best days in New York, 2011

Tuesday, 6.27.11: No Dave, no Franny, no furniture. Just me, opening the door to 660 square feet of parquet floors, empty off-white walls and more closets than I remembered. Dave had already started his first rotation of intern year, so we couldn’t officially do the full move-in until that weekend, but I was in charge of getting a few things set up so he could crash here for the week. I rolled a suitcase stocked with necessities – toilet paper, garbage bags, snacks – up the East Side, not even recognizing, on first glance, the hulking tower that was to be our home. The doorman who gave me the key told me 13A was a great apartment, one of the best one-bedrooms, and I know now that he’s absolutely right.

That first day, I couldn’t get the shower curtain liner in, Bob’s Discount Furniture took forever delivering my first big girl bed (told you we’d have that Queen, one way or another) and I couldn’t reach past the first shelf in the kitchen. But it felt thrilling, even just lining those cabinets, hoisting myself up onto the counter, looking out onto our new space, thinking that this could be the start of something very good.

Monday, 8.22.11: We woke up without an alarm, took Francine for a walk along the East River, ate onion bagels with lox spread from the good bagel place one avenue over. Took the subway to Houston, had an adrenaline-powered walk cross-town through new streets, nerves already twitching (ok, just mine.) The funniest part was that the whole thing was my idea (of course): a trapeze class! Something new and different! Perfect for celebrating the start of Dave’s twenty-seventh year.

Perfect if you’re not terrified of heights. Which it turns out, I am?

I mean, I guess I should have known this already? Considering I’m well past 26? But I swear I used to be braver, used to ride roller coasters, climb trees. You probably don’t believe it, but it was me who first climbed rocks, too: not the boys.

Alas, those days seem to be long gone. I climbed up that shaky rope ladder, reluctantly ascended to the platform at the top, gripped the bar, and insisted I wasn’t going anywhere.

“I’m sorry, I just don’t think I can do it,” I said, through clenched teeth. Ok, I’d say. This happened multiple times.

Down below, the other people in our group would point at me.

“Look at how bad that girl is shaking,” they’d say, according to Dave’s report.

And dude, I was. Like I said: turns out, I’m utterly, physically terrified of heights. Even when they include gorgeous views of the Hudson from a rooftop on Chelsea piers where I get to swing from a trapeze.

And the thing was, the swinging part was actually fun. Once I finally got fought through the terror and the shaking and and took that terrifying leap off the platform, I felt wonderful.

Until I had to gaze back up at the ladder and contemplate doing it again.

Sunday 9.18.11: We took a very long walk down this admittedly small island. It was one of the last days for shorts, one of those early fall afternoons where you’re constantly stripping off your long-sleeved shirt in the sun, pulling it back on in the shady spots. We made lots of stops – some in New York legends I only really know from the blogs I read (Russ & Daughters) and some in….not (Whole Foods beer shop.) Eventually, there was moderate confusion over how, exactly, one gets to that borough to the South. (“Do you think the Brooklyn Bridge is the same as the Williamsburg Bridge?”) But we defied the odds and made it over anyway, proving that we have, in fact, accomplished something since finally finding our way to the Lincoln. When we spotted Diner in Williamsburg, I was initially excited, then terrified when we made it in the cramped railroad-car-turned-hipster-dining-room. Dave was wearing – horrors – a shirt that said Abercrombie & Fitch – and I was sure they were going to kick us out for good, maybe even ask us to leave through the back so as not to hurt their cred any further. But mercifully, they let us pull up two stools at the bar, and even let us pay them in exchange for a raspberry plum scone with clotted cream and the country breakfast platter: scrambled eggs, biscuit with gravy, greens and cranberry beans and a grilled nectarine. We took the subway back, and I felt like we were finally starting to live here, really.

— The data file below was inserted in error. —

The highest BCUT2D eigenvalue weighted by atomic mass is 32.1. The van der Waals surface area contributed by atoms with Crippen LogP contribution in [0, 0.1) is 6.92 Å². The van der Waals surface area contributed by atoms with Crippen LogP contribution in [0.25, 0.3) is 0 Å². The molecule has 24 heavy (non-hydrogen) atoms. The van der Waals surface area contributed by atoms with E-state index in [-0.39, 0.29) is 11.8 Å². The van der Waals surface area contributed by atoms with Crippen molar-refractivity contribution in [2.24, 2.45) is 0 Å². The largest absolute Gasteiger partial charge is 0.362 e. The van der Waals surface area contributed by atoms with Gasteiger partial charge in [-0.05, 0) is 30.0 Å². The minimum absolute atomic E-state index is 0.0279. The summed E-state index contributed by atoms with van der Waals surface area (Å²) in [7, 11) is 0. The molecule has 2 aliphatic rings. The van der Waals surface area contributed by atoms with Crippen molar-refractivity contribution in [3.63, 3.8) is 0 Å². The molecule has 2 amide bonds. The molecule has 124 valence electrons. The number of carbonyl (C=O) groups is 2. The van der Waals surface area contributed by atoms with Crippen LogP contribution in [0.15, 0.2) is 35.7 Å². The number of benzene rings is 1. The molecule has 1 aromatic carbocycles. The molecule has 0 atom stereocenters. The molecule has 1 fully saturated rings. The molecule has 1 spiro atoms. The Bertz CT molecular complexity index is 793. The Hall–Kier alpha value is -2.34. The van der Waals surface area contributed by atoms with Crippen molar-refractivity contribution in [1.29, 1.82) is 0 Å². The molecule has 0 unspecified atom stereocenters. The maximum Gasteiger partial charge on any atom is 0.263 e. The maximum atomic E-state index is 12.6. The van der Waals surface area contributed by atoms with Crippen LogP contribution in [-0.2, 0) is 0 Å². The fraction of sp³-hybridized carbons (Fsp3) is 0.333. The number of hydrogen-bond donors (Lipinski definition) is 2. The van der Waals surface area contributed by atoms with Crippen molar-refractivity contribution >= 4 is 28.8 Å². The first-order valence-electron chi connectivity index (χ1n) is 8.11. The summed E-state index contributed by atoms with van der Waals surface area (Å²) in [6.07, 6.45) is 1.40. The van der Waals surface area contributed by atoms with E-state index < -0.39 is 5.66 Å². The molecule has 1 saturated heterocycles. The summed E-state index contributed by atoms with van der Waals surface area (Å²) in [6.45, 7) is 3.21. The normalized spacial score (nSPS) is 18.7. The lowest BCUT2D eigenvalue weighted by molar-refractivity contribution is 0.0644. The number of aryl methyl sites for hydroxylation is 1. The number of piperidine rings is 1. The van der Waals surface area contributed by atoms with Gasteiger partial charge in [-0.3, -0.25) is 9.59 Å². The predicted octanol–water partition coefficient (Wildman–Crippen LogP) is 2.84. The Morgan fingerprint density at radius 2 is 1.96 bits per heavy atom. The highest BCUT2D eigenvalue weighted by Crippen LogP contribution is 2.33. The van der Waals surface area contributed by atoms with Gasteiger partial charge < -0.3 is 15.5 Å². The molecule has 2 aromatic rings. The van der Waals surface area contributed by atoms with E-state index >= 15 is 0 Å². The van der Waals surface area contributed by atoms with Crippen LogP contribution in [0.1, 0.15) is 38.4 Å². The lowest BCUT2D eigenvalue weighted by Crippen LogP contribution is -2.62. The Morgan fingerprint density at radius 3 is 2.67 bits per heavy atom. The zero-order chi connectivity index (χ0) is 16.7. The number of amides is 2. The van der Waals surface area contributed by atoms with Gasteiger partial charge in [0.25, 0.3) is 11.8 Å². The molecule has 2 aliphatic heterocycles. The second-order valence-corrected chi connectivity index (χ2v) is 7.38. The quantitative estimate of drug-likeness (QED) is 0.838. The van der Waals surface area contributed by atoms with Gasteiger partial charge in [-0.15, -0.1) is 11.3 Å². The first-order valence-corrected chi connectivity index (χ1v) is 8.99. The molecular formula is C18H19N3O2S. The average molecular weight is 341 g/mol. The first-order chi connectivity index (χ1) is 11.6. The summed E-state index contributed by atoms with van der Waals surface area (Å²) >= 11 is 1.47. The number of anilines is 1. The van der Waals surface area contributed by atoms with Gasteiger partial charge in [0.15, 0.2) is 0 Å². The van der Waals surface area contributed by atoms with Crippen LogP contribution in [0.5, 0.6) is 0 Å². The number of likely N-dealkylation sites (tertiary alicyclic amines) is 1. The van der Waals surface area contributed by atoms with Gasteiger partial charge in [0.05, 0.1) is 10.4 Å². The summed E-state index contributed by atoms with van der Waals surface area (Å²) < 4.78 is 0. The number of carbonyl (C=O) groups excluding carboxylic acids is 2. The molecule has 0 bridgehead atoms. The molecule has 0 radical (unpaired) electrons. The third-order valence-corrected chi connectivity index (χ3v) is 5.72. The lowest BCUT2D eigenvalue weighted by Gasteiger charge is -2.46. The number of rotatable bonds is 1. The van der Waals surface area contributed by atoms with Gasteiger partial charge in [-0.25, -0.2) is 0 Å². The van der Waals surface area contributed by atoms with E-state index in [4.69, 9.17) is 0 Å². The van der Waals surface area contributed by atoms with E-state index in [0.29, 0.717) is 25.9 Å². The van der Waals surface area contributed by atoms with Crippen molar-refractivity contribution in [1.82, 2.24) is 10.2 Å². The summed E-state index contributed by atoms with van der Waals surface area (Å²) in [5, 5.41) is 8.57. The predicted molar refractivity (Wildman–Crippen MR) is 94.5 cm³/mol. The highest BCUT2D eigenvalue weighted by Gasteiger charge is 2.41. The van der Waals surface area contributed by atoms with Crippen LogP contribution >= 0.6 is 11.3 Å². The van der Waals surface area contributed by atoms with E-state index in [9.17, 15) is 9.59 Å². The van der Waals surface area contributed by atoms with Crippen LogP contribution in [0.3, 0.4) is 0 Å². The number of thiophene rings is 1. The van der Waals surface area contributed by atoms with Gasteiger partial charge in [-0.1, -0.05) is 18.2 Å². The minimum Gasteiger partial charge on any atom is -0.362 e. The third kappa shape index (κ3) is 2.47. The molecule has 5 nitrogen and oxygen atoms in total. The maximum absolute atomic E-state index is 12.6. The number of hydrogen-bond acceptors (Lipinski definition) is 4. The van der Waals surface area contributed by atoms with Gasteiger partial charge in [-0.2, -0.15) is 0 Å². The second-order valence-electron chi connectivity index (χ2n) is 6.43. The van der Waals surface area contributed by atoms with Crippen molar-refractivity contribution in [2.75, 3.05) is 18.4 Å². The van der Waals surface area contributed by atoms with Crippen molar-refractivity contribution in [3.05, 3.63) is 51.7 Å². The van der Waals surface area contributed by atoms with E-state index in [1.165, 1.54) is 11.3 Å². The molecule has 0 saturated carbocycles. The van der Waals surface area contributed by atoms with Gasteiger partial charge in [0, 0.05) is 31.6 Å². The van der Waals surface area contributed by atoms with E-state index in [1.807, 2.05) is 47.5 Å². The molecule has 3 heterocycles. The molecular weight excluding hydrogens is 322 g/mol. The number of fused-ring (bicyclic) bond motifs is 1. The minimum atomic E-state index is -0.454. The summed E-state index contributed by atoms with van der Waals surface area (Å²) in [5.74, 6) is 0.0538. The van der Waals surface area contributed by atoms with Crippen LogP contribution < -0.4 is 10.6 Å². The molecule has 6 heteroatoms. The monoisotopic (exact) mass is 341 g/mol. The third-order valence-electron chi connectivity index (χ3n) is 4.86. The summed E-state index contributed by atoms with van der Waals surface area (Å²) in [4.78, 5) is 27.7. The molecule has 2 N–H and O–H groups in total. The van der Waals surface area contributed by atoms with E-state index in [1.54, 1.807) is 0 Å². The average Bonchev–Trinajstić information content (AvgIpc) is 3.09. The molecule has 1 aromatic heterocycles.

More things we did in New York this year: walked the high line in summer, fall and winter; tried to eat soup dumplings correctly in Chinatown (failed); tried to eat Ramen correctly on St. Mark’s (a bit more successful, but still messy); had cereal milk soft-serve at Milk Bar; passed by the Bethesda Terrace and the Imagine mosaic on our way to the grocery store; ate our way through Smorgasburg; threw a birthday party complete with pumpkin cupcakes, a tiara and three puppies; accidentally drank a whole bottle of rose on a Friday evening; bowled in Brooklyn, pretended we were still 23 at Sessions 73; walked walked walked

Best of the holiday season: tried on wedding bands; got lost in Soho; peeled off our gloves to eat a banana walnut donut on a bench in front of Balthazar; finally let al di la make that pear cake for us; wandered through Williamsburg with Chelsea; zipped down a two-story slide at the New Museum, decided we weren’t cool enough to appreciate modern art after all; manned the fryer at a Chanukah party (in an Anthropologie apron, of course); squirted pomegranate juice all over the kitchen in the pursuit of a fancy recipe; said hello to a new year from the financial district

Best of 2012: Working on it.

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2 Responses

  1. Rachel, you have had Russ & Daughter’s before. They catered my bat mitzvah.

    • No way! Amazing!

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